Global culture needs to be defined by first considering “globalization”, which is “a term that has been used since the 1980s to describe the increasing interdependence and interaction between people, cultures, and the economies of different nations” (Flynn). Culture can be an ambiguous or fungible concept (Stuart 428), but Flynn defines it as “the collection of customs, attitudes, values, and beliefs that characterize one group of people and distinguish them from other groups, along with the material products a group creates”. Global culture then, in the context of Bruce Mau’s essay “Imagining the Future”, published by The Walrus in 2006, can be defined as the customs, attitudes, values and beliefs that are shared by the nations of the world, who are increasingly interdependent and connected due to an increasingly globalized economy. This definition can be seen as too neutral, as there are many critics of globalization who view “global” culture as merely “America’s mass-produced and -marketed products [which] spread into [the world] over the past century” due to the rise of global capitalism and consumerism (Stuart, 428). Global culture is referred to twice by Mau in his essay. In paragraph 21, Mau argues first “the greatest challenge we face as a global culture — sustainability — is a consequence of our great success”, discussing the “six billion people” on Earth as a sign of our success and reason for continued optimism about humanity’s future. In paragraph 27, Mau subsequently claims, “[a]s a global culture we are beginning to outgrow polarized and binary divisions but we still confuse the media with reality”. Flynn characterizes the positions of critics and supporters of globalization and global culture thusly: “Critics consider global culture to be interchangeable with American, Western, mass, or commercial culture. Supporters celebrate the increased understanding and tolerance that can be produced by shared values, media, and material objects, and a shared language”. In his essay, Mau clearly aligns himself as a supporter of global culture. He argues in his discussions of the concept that we have succeeded in growing the world population because we share resources and ideas to “the worst problems afflicting people around the world”, and he proposes a global culture that can “outgrow polarized and binary divisions”, indicating a belief in shared values and attitudes that transcend traditional borders. The two research sources I have chosen to use are all scholarly sources, as they have been written by experts in the field and published by reliable publishing organizations, Salem Press Encyclopedia and the academic journal, American Review of Canadian Studies, both which subject their contributors to the peer-review process.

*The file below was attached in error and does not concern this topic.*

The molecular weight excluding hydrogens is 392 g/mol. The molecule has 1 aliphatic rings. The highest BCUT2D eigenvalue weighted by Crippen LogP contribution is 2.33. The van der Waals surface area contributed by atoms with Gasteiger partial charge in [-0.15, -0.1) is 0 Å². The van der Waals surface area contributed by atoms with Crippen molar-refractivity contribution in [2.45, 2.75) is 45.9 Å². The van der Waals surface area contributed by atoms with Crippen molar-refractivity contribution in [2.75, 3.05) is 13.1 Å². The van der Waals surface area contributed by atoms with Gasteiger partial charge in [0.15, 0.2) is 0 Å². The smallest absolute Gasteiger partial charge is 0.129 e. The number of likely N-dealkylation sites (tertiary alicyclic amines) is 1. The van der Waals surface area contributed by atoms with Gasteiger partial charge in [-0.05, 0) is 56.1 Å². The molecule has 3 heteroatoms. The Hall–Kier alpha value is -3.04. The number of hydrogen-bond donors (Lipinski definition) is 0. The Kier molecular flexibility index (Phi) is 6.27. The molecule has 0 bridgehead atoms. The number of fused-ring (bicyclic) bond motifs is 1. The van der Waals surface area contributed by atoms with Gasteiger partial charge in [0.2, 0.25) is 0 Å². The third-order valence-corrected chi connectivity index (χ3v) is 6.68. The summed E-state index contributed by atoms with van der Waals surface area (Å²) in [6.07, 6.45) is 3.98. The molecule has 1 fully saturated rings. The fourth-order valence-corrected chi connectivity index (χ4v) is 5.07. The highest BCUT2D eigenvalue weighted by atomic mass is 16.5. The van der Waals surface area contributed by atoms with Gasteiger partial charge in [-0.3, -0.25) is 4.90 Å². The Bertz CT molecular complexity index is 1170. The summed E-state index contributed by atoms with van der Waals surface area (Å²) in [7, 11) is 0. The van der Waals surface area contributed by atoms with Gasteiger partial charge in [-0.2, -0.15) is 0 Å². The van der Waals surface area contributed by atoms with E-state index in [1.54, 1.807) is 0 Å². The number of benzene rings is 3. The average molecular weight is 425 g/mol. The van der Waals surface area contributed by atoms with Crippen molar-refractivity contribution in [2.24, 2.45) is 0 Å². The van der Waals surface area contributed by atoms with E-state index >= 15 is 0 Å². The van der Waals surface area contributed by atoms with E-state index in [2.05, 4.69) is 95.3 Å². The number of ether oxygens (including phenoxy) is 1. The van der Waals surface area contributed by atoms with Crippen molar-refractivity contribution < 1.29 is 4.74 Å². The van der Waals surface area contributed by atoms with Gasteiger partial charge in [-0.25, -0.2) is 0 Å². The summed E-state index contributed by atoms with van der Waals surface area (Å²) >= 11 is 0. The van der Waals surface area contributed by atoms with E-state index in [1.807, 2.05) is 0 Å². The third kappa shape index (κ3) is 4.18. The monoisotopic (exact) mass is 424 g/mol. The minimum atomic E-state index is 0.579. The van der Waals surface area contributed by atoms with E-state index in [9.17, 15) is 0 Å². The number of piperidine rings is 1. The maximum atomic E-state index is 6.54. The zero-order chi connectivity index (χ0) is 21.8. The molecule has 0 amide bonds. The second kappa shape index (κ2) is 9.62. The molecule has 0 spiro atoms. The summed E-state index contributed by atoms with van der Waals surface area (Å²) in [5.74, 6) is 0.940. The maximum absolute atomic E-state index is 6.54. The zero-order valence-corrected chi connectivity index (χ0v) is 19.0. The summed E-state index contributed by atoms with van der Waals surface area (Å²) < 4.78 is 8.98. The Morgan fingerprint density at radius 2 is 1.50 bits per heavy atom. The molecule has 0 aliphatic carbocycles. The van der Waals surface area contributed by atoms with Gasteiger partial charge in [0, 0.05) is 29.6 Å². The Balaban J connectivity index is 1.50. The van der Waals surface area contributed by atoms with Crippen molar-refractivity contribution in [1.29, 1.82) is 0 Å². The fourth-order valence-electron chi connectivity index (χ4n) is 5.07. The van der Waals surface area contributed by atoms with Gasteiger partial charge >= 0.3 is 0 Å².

Flynn, Simone I. “Global Culture.” Salem Press Encyclopedia, 2019. EBSCOhost, search.ebscohost.com/login.aspx?direct=true&db=ers&AN=89185499&site=eds-live. Mau, Bruce. “Imagining the Future.” The Walrus. 12 Dec. 2006, https://thewalrus.ca/2007-01- ideas/ Stuart, Reginald C. “Death of the Nation-State? Global Mass Culture in the Twenty-First Century: A Roundtable Discussion.” American Review of Canadian Studies, vol. 31, no. 3, 2001, pp. 427-440. EBSCOhost, doi:10.1080/02722010109481603.